As a child, orange juice was kept in a small can in the freezer. One opened the can, dumped the syrupy, icy, orange clump into a pitcher, filled the empty can with tap water, added it to the pitcher, stirred, and orange juice was born.

I was born in an era just before major changes in food packaging were implemented. I am sandwiched between milk delivered in glass bottles on the back door steps and milk purchased in half-gallon paper cartons in a store. In those days all orange juice came in a can, just like chicken came on a bone.

For centuries— before freezers and concentrate cans— one had to squeeze his or her own orange juice, if there were fresh oranges available. That is still an option today, though I don’t imagine many people do it.

Upscale grocery stores have machines that mechanically squeeze fresh oranges while you wait. The quality, as always, depends on the quality of the oranges used. Occasionally the orange juice squeezed from one of those grocery store robot juicers tastes a little like orange rind. Bitter.

Today orange juice mostly comes in half-gallon cartons. There are many options available. As a kid I had two options in the morning— orange juice concentrate or no orange juice at all— today I can have orange juice with no pulp, orange juice with a small amount of pulp, orange juice with a lot of pulp, orange juice with calcium added, orange juice with less sugar, with fiber, low acid, heart healthy… you get the point.

Actually there were three orange juice options back in the day: orange juice, no orange juice, or Donald Duck orange juice. Option three— Donald Duck orange juice— was an option that was actually worse than not drinking orange juice at all. It was bad.

Donald Duck orange juice tasted like grapefruit juice. I hate grapefruit juice. For some reason, back in the 1940s, the Walt Disney Company gave a license to an orange juice manufacturer to use the likeness of one of their top cartoon characters, Donald Duck, for use in a new beverage. The company then proceeded to put bitter tasting grapefruit juice in a can and market it as orange juice. For a company that has licensed everything imaginable, it is their oldest surviving license still in existence

The cans of Donald Duck orange juice always looked rusted on the outside and the product inside always had a faint taste of the metallic can.

Question: If Donald Duck orange juice tastes like grapefruit juice. How awful does Donald Duck grapefruit juice taste?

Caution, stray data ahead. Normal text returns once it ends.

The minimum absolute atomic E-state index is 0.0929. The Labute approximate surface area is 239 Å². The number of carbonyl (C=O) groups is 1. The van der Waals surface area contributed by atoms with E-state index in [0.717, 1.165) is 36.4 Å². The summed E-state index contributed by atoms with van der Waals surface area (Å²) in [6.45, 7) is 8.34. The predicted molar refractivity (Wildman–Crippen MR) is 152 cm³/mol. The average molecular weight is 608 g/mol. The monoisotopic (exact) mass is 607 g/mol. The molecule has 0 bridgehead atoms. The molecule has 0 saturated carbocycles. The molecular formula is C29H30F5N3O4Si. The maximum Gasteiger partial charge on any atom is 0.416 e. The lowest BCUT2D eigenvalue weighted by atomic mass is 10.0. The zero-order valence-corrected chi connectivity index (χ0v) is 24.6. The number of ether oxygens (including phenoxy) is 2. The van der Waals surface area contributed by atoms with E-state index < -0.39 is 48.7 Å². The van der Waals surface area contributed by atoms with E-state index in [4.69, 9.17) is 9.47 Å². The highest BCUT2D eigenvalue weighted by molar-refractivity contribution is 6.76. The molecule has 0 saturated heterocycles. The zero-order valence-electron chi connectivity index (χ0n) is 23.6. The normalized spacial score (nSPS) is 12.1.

My mom bought Donald Duck orange juice every once in a while. I am not sure why. The Sunflower grocery store always had plenty of frozen concentrate on hand.

As I sat staring at my orange juice this morning— orange juice, by the way, that had been poured from a paper carton (medium pulp) — I reflected back on my first experience with Donald Duck orange juice. I was around eight years old. I was eating sweet rolls prepared by my across the street neighbor. I had asked for milk (the perfect sweet roll accompaniment). My mother poured orange juice, and not just any orange juice, Donald Duck orange juice.

It was the first case of taste-bud shock I had ever encountered. Taste-bud shock is when one thinks he is drinking a particular beverage, and there is an entirely different beverage in the glass. For example, your taste buds are ready to taste milk, your brain is sending signals all over your body— here comes some cold, delicious milk. Except it’s not milk, it is orange juice. Immediately your taste buds panic and your brain goes into sensory overload.

In my inaugural bout with taste-bud shock, my taste buds were bombarded with Donald Duck orange juice when they were expecting milk. That is a third degree taste-bud shock, skipping two steps altogether and going from milk expectancy to something that tastes like canned grapefruit juice.

We switched to Tang after that. I hate Tang, too, but next to Donald Duck orange juice, Tang is nectar of the gods.

Before long, we switched back to frozen canned orange juice concentrate and that is where we stayed until I moved away from home.

In my twenties I drifted away from orange juice, and by the time I returned to the fold, orange juice was being sold in cartons.

Sometimes we get caught up in romanticizing the “good old days.” Folks, there are no “good old days” when it comes to orange juice. It’s better than ever.

Today I drink orange juice that comes from a carton. And I don’t even have to open the carton and make a paper pour spout out of the corners of the top of the carton. The good folks at the orange juice manufacturing plant have seen fit to put a small plastic screw top on the top side of my orange juice carton. I shake and pour. No can, no grapefruits, no rust, and no taste-bud shock— just sweet, slightly pulpy, Florida orange juice.

Barbara Jane Foote’s Super Summer Tea

6 Tea Bags (regular size, or 3 family sized)
2 qts Boiling Water
1 1 /2 cups Sugar
6 oz. Can Frozen Orange Juice Concentrate
6 oz. Can Frozen Lemonade Concentrate
6 oz. Pineapple juice
Handful Fresh Mint
1 /4 tsp Cinnamon
1 /8 tsp Ground Cloves

Pour boiling water over tea, mint, cinnamon and cloves. Steep for 20 minutes. Strain into a one-gallon pitcher. Add sugar, stir until dissolved. Add juices and stir well. Fill pitcher with ice. Can be served hot or cold.

The restaurant business is full of chef/owners with atypical success stories.